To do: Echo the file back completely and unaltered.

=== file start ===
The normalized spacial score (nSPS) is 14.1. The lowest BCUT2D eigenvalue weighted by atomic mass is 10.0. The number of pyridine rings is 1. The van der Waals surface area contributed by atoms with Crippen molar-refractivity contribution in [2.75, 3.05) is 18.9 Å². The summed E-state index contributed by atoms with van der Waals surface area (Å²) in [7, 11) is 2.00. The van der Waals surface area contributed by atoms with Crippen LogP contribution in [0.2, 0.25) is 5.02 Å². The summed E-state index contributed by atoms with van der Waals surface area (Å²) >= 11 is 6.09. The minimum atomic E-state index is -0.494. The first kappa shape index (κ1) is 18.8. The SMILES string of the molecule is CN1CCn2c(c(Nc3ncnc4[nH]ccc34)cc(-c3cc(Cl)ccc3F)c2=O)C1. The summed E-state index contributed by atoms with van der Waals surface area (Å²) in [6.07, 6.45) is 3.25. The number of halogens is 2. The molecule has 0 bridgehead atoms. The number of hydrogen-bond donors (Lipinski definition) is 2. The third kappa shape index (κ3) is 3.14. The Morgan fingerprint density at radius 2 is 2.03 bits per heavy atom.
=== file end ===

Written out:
The normalized spacial score (nSPS) is 14.1. The lowest BCUT2D eigenvalue weighted by atomic mass is 10.0. The number of pyridine rings is 1. The van der Waals surface area contributed by atoms with Crippen molar-refractivity contribution in [2.75, 3.05) is 18.9 Å². The summed E-state index contributed by atoms with van der Waals surface area (Å²) in [7, 11) is 2.00. The van der Waals surface area contributed by atoms with Crippen LogP contribution in [0.2, 0.25) is 5.02 Å². The summed E-state index contributed by atoms with van der Waals surface area (Å²) >= 11 is 6.09. The minimum atomic E-state index is -0.494. The first kappa shape index (κ1) is 18.8. The SMILES string of the molecule is CN1CCn2c(c(Nc3ncnc4[nH]ccc34)cc(-c3cc(Cl)ccc3F)c2=O)C1. The summed E-state index contributed by atoms with van der Waals surface area (Å²) in [6.07, 6.45) is 3.25. The number of halogens is 2. The molecule has 0 bridgehead atoms. The number of hydrogen-bond donors (Lipinski definition) is 2. The third kappa shape index (κ3) is 3.14. The Morgan fingerprint density at radius 2 is 2.03 bits per heavy atom.